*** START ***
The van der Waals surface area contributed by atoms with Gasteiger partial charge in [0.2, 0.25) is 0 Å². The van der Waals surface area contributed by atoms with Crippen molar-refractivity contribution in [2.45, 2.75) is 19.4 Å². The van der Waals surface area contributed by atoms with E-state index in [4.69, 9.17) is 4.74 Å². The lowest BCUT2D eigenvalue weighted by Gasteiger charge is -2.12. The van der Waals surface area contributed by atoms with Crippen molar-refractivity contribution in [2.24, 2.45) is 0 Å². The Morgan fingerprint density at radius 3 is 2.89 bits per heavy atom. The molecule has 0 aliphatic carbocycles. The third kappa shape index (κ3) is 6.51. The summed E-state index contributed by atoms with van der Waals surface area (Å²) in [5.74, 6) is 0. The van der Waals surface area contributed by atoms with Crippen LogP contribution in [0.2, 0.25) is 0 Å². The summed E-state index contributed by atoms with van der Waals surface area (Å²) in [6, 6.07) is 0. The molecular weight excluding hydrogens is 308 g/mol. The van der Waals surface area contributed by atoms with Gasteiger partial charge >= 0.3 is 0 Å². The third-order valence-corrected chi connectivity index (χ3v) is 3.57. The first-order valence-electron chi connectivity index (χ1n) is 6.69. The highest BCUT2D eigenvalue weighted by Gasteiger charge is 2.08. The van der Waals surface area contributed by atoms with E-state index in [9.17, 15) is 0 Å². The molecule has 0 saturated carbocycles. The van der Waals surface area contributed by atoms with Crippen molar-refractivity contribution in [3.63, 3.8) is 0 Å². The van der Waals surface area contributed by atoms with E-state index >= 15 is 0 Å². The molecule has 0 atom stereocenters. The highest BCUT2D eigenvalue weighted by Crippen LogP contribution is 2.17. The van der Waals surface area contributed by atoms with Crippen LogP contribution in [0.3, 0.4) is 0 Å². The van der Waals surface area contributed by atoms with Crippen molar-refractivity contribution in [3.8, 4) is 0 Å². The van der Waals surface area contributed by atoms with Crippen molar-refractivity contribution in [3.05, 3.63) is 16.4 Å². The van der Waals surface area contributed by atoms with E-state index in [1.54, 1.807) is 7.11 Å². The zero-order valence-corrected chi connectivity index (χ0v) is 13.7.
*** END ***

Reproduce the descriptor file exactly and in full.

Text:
The van der Waals surface area contributed by atoms with Gasteiger partial charge in [0.2, 0.25) is 0 Å². The van der Waals surface area contributed by atoms with Crippen molar-refractivity contribution in [2.45, 2.75) is 19.4 Å². The van der Waals surface area contributed by atoms with E-state index in [4.69, 9.17) is 4.74 Å². The lowest BCUT2D eigenvalue weighted by Gasteiger charge is -2.12. The van der Waals surface area contributed by atoms with Crippen molar-refractivity contribution in [2.24, 2.45) is 0 Å². The Morgan fingerprint density at radius 3 is 2.89 bits per heavy atom. The molecule has 0 aliphatic carbocycles. The third kappa shape index (κ3) is 6.51. The summed E-state index contributed by atoms with van der Waals surface area (Å²) in [5.74, 6) is 0. The van der Waals surface area contributed by atoms with Crippen LogP contribution in [0.2, 0.25) is 0 Å². The summed E-state index contributed by atoms with van der Waals surface area (Å²) in [6, 6.07) is 0. The molecular weight excluding hydrogens is 308 g/mol. The van der Waals surface area contributed by atoms with Gasteiger partial charge >= 0.3 is 0 Å². The third-order valence-corrected chi connectivity index (χ3v) is 3.57. The first-order valence-electron chi connectivity index (χ1n) is 6.69. The highest BCUT2D eigenvalue weighted by Gasteiger charge is 2.08. The van der Waals surface area contributed by atoms with E-state index in [9.17, 15) is 0 Å². The molecule has 0 saturated carbocycles. The van der Waals surface area contributed by atoms with Crippen molar-refractivity contribution in [3.63, 3.8) is 0 Å². The van der Waals surface area contributed by atoms with E-state index >= 15 is 0 Å². The molecule has 0 atom stereocenters. The highest BCUT2D eigenvalue weighted by Crippen LogP contribution is 2.17. The van der Waals surface area contributed by atoms with Crippen LogP contribution in [0.3, 0.4) is 0 Å². The van der Waals surface area contributed by atoms with Crippen molar-refractivity contribution in [3.8, 4) is 0 Å². The van der Waals surface area contributed by atoms with Crippen molar-refractivity contribution in [3.05, 3.63) is 16.4 Å². The van der Waals surface area contributed by atoms with E-state index in [1.54, 1.807) is 7.11 Å². The zero-order valence-corrected chi connectivity index (χ0v) is 13.7.